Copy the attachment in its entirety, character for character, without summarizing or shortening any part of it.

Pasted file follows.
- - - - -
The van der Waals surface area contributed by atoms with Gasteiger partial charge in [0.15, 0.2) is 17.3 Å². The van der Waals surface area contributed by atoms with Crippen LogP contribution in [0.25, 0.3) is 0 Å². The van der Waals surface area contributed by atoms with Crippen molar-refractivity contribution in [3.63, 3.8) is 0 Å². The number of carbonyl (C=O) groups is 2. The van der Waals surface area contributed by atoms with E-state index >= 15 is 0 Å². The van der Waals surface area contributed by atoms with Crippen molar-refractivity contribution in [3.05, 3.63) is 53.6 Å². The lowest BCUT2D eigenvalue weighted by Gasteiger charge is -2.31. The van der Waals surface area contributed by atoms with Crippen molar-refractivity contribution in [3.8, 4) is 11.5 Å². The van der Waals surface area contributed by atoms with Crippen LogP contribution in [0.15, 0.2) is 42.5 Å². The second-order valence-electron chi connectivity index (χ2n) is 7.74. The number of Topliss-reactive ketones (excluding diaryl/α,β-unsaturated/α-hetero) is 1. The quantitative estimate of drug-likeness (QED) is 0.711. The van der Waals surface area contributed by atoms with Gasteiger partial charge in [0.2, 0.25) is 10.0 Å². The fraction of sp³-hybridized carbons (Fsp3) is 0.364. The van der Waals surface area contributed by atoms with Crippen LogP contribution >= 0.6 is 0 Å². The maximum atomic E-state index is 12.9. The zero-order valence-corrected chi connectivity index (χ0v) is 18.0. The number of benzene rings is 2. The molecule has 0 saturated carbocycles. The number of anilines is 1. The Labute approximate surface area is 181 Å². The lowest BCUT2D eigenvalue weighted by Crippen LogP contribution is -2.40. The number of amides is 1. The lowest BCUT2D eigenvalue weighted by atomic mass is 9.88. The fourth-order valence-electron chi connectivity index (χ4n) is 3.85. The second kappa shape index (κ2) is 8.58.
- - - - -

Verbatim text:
The van der Waals surface area contributed by atoms with Gasteiger partial charge in [0.15, 0.2) is 17.3 Å². The van der Waals surface area contributed by atoms with Crippen LogP contribution in [0.25, 0.3) is 0 Å². The van der Waals surface area contributed by atoms with Crippen molar-refractivity contribution in [3.63, 3.8) is 0 Å². The number of carbonyl (C=O) groups is 2. The van der Waals surface area contributed by atoms with E-state index >= 15 is 0 Å². The van der Waals surface area contributed by atoms with Crippen molar-refractivity contribution in [3.05, 3.63) is 53.6 Å². The lowest BCUT2D eigenvalue weighted by Gasteiger charge is -2.31. The van der Waals surface area contributed by atoms with Crippen molar-refractivity contribution in [3.8, 4) is 11.5 Å². The van der Waals surface area contributed by atoms with Crippen LogP contribution in [0.15, 0.2) is 42.5 Å². The second-order valence-electron chi connectivity index (χ2n) is 7.74. The number of Topliss-reactive ketones (excluding diaryl/α,β-unsaturated/α-hetero) is 1. The quantitative estimate of drug-likeness (QED) is 0.711. The van der Waals surface area contributed by atoms with Gasteiger partial charge in [0.2, 0.25) is 10.0 Å². The fraction of sp³-hybridized carbons (Fsp3) is 0.364. The van der Waals surface area contributed by atoms with Crippen LogP contribution >= 0.6 is 0 Å². The maximum atomic E-state index is 12.9. The zero-order valence-corrected chi connectivity index (χ0v) is 18.0. The number of benzene rings is 2. The molecule has 0 saturated carbocycles. The number of anilines is 1. The Labute approximate surface area is 181 Å². The lowest BCUT2D eigenvalue weighted by Crippen LogP contribution is -2.40. The number of amides is 1. The lowest BCUT2D eigenvalue weighted by atomic mass is 9.88. The fourth-order valence-electron chi connectivity index (χ4n) is 3.85. The second kappa shape index (κ2) is 8.58.